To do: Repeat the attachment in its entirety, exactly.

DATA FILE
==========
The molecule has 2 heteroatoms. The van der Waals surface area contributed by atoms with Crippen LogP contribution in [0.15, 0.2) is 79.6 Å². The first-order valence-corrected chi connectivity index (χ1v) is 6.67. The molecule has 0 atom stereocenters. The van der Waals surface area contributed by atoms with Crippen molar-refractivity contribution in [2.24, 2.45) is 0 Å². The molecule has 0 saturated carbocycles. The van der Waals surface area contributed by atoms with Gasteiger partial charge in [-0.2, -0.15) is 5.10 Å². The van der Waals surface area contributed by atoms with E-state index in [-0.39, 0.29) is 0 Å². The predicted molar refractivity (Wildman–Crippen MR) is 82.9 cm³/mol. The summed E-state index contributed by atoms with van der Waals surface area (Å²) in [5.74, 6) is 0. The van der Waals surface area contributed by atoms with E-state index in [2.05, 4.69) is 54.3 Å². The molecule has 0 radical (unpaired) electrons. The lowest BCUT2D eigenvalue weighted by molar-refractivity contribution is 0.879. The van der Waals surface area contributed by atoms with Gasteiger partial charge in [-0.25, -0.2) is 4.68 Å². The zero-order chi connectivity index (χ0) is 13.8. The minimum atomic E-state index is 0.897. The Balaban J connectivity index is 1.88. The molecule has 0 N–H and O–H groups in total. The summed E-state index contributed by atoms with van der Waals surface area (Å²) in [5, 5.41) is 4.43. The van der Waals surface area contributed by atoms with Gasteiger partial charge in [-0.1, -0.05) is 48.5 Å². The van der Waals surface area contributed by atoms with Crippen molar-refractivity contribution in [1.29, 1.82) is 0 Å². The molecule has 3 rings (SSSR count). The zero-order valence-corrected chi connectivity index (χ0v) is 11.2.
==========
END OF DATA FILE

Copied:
The molecule has 2 heteroatoms. The van der Waals surface area contributed by atoms with Crippen LogP contribution in [0.15, 0.2) is 79.6 Å². The first-order valence-corrected chi connectivity index (χ1v) is 6.67. The molecule has 0 atom stereocenters. The van der Waals surface area contributed by atoms with Crippen molar-refractivity contribution in [2.24, 2.45) is 0 Å². The molecule has 0 saturated carbocycles. The van der Waals surface area contributed by atoms with Gasteiger partial charge in [-0.2, -0.15) is 5.10 Å². The van der Waals surface area contributed by atoms with E-state index in [-0.39, 0.29) is 0 Å². The predicted molar refractivity (Wildman–Crippen MR) is 82.9 cm³/mol. The summed E-state index contributed by atoms with van der Waals surface area (Å²) in [5.74, 6) is 0. The van der Waals surface area contributed by atoms with E-state index in [2.05, 4.69) is 54.3 Å². The molecule has 0 radical (unpaired) electrons. The lowest BCUT2D eigenvalue weighted by molar-refractivity contribution is 0.879. The van der Waals surface area contributed by atoms with Gasteiger partial charge in [-0.25, -0.2) is 4.68 Å². The zero-order chi connectivity index (χ0) is 13.8. The minimum atomic E-state index is 0.897. The Balaban J connectivity index is 1.88. The molecule has 0 N–H and O–H groups in total. The summed E-state index contributed by atoms with van der Waals surface area (Å²) in [5, 5.41) is 4.43. The van der Waals surface area contributed by atoms with Gasteiger partial charge in [-0.1, -0.05) is 48.5 Å². The van der Waals surface area contributed by atoms with Crippen molar-refractivity contribution in [1.29, 1.82) is 0 Å². The molecule has 3 rings (SSSR count). The zero-order valence-corrected chi connectivity index (χ0v) is 11.2.